Paul Alpers, a UC Berkeley professor of English for 38 years, died May 19 at his home in Northampton, Mass. He was the husband of Smith College President Carol Christ, who served as Berkeley’s executive vice chancellor and provost from 1994 to 2000.
Alpers, who had been battling cancer, was the founding director of UC Berkeley’s Townsend Center for the Humanities, a former chair of the English Department, a 1972 winner of the Distinguished Teaching Award, and the Class of 1942 Professor of English Emeritus. He retired from the faculty in 2002, the year his wife began her new post at Smith.
At Smith, Alpers was a professor in residence in the Department of English Language and Literature. He also served as “an unofficial ambassador for Smith, cherishing the friendships he made with many college alumnae from around the world,” according to Marilyn Schuster, provost and dean of the faculty, writing in an email to the Smith campus community earlier this week.
Tony Cascardi, dean of arts and humanities in UC Berkeley’s College of Letters & Science, called Alpers “one of his generation’s most influential scholars in the field of Renaissance studies. I remember him as a colleague and mentor,” he said, “whose insights into the literature of this period in English and other languages were coupled with a humane and generous approach to scholarship and teaching. He will be sorely missed.”
“I was deeply saddened to learn of Paul Alpers’ passing,” added George Breslauer, UC Berkeley executive vice chancellor and provost. “He was a great scholar, teacher and colleague for almost four decades. He was the kind of professor who maintained UC Berkeley’s excellence in all that we do.”
Alpers’ first book, The Poetry of the Faerie Queene, introduced a new way of reading English poet Edmund Spenser. In his second book, on Virgil’s Eclogues, he initiated his work on the pastoral genre of literature, art and music. His next book, What is Pastoral? was a foundational work that won both the Christian Gauss Award and the Harry Levin Award.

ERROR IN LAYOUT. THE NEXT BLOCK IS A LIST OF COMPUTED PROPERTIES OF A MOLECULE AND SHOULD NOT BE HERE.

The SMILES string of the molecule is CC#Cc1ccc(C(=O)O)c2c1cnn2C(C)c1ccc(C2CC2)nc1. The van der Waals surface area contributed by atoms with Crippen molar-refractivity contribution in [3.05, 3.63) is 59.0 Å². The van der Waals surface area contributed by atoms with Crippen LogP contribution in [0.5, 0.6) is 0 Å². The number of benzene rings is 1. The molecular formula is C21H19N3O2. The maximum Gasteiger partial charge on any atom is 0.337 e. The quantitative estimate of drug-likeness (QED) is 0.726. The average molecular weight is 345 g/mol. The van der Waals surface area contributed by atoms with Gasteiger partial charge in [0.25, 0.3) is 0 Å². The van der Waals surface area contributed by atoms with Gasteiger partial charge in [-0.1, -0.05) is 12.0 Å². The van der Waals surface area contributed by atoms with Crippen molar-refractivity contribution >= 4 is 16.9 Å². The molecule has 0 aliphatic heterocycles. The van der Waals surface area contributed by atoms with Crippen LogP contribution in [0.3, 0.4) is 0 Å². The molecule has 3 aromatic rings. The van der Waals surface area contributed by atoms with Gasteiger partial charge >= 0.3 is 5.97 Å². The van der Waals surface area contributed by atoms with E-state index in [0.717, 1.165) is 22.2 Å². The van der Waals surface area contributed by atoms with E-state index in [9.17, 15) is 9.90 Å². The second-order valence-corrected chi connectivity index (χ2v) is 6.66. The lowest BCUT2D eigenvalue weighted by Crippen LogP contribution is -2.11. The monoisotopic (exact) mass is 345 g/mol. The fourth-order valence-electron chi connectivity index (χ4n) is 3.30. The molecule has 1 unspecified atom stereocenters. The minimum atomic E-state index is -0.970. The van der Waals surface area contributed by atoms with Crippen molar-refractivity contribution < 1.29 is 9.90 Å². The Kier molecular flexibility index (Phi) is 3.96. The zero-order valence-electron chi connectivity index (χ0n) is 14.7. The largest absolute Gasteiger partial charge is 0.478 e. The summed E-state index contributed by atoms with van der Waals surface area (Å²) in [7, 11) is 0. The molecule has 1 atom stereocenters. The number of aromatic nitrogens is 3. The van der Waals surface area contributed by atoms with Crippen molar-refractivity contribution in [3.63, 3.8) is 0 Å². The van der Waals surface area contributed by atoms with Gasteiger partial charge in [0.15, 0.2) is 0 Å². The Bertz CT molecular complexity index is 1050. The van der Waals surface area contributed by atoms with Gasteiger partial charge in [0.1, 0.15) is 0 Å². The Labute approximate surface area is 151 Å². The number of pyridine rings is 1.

He also was a founding editor of the journal Representations, which was first published by UC Press in 1983. Its purpose, according to its self-description, is to “encourage innovative research among scholars who explore the way artifacts, institutions, and modes of thought both reflect and give a heightened account of the social, cultural, and historical circumstances in which they arise.”
Alpers was born on Oct.16, 1932, and received his B.A. and Ph.D. in English from Harvard University. During his career, he was elected to the American Academy of Arts and Sciences as well as the American Philosophical Society.
He is survived by his wife, Carol Christ; his sons, Benjamin and Nicholas Alpers; his stepchildren Jonathan and Elizabeth Sklute; four grandchildren; two brothers, David and Edward Alpers; and his former wife, Svetlana Alpers.
A news report in the Daily Hampshire Gazette said that Alpers died the same day that Smith College held its 135th graduation ceremony and just a few weeks before Christ was to retire, after 11 years as Smith’s 10th president. The story quoted Christ, in remarks given during last Saturday’s Ivy Day Convocation, recounting how she and Alpers drove across country from Berkeley to begin a new life at the Northampton campus. A Smith College memorial service is being planned.
The family requests that donations in Alpers memory be made to the UC Berkeley English Department or to the Bancroft Library.